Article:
The final issue that relates to the challenges we face in celebrating liturgy in the 21st century is that of the buildings we inhabit for worship.
The Council Fathers included in Chapter VII of the Constitution a brief statement on buildings. "When churches are to be built, let great care be taken that they are well suited to celebrating liturgical services and to bringing about the active participation of the faithful" (124).
This one sentence was to be expanded in subsequent liturgical documentation that provided very clear guidelines about the design and appointments of church buildings.
Church buildings serve two purposes. Principally they are places where the baptised community gathers to celebrate its life in God through the liturgical rites of the Church. Secondarily, they serve as places where people come individually to pray and to engage in private devotion, one of the hallmarks of Catholic identity.
In a burst of zeal to restore the public prayer of the Church to the faithful many church buildings underwent partial or extensive renovation in the years after the Council. Some of these efforts were sensitive to the architectural integrity of what already was, but other attempts were not quite so successful, displaying an insensitivity that often resulted in many people lamenting the loss of their sacred places in which huge investment had been made.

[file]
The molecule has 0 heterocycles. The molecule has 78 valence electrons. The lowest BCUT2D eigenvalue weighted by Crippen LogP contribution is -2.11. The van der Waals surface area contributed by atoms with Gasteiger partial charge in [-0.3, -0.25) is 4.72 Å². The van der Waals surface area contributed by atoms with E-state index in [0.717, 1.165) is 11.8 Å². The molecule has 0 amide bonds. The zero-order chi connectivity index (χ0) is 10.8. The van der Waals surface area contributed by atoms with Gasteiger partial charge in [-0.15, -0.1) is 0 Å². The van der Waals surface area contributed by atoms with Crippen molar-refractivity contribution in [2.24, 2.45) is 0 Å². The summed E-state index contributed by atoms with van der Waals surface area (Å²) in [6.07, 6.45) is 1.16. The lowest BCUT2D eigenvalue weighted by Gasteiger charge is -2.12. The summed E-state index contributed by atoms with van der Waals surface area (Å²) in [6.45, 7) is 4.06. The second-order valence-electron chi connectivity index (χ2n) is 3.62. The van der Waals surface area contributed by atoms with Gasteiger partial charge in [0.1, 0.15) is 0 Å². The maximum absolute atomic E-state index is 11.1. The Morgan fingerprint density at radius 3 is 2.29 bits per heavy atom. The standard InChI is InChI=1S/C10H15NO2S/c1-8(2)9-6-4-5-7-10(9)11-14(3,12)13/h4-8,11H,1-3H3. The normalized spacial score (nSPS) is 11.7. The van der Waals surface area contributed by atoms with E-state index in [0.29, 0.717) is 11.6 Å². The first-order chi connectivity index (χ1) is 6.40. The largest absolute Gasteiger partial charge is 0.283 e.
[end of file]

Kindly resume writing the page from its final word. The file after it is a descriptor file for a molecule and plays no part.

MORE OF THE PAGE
In the planning and construction of new church buildings, the words of the Council Fathers again are to be taken seriously: "The Church has not adopted any particular style of art as its every own but has admitted styles from every period".
For reasons of practicality, and often also driven by economics, many new church structures were multi-functional complexes. Liturgical space was utilitarian in conception and there was a shift away from the monumental to the domestic.
What is essential is that today's architects need to be properly briefed on the requirements of church buildings as places of public cult, private devotion and the place where many people come to seek an experience of the transcendent reality that we call God.
Perhaps it is time to revisit many of the decisions that were made and effected on our church buildings in attempting to accommodate the demands of the new rites and ask whether what was deemed appropriate in the early stages of the reform is still valid today. Given that in many cases the structural changes were made before many of the liturgical books in the vernacular were published, should these changes be reviewed in the light of pastoral experience over a thirty-year period?